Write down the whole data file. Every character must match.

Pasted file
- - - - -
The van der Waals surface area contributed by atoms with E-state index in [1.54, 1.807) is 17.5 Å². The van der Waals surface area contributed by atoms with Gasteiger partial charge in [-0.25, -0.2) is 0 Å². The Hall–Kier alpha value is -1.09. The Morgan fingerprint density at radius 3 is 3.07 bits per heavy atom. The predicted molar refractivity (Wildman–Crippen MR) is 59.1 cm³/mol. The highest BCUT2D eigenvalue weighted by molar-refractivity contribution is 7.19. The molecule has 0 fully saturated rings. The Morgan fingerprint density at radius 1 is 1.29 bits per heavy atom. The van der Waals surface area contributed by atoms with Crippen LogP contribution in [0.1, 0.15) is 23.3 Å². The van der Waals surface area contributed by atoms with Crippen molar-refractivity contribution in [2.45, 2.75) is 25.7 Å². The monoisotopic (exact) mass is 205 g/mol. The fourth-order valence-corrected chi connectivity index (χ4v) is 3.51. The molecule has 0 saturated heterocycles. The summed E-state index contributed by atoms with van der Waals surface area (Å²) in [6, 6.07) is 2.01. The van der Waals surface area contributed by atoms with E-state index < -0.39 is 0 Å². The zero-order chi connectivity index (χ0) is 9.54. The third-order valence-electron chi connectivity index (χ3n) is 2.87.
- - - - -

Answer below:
The van der Waals surface area contributed by atoms with E-state index in [1.54, 1.807) is 17.5 Å². The van der Waals surface area contributed by atoms with Gasteiger partial charge in [-0.25, -0.2) is 0 Å². The Hall–Kier alpha value is -1.09. The Morgan fingerprint density at radius 3 is 3.07 bits per heavy atom. The predicted molar refractivity (Wildman–Crippen MR) is 59.1 cm³/mol. The highest BCUT2D eigenvalue weighted by molar-refractivity contribution is 7.19. The molecule has 0 fully saturated rings. The Morgan fingerprint density at radius 1 is 1.29 bits per heavy atom. The van der Waals surface area contributed by atoms with Crippen LogP contribution in [0.1, 0.15) is 23.3 Å². The van der Waals surface area contributed by atoms with Crippen molar-refractivity contribution in [2.45, 2.75) is 25.7 Å². The monoisotopic (exact) mass is 205 g/mol. The fourth-order valence-corrected chi connectivity index (χ4v) is 3.51. The molecule has 0 saturated heterocycles. The summed E-state index contributed by atoms with van der Waals surface area (Å²) in [6, 6.07) is 2.01. The van der Waals surface area contributed by atoms with E-state index < -0.39 is 0 Å². The zero-order chi connectivity index (χ0) is 9.54. The third-order valence-electron chi connectivity index (χ3n) is 2.87.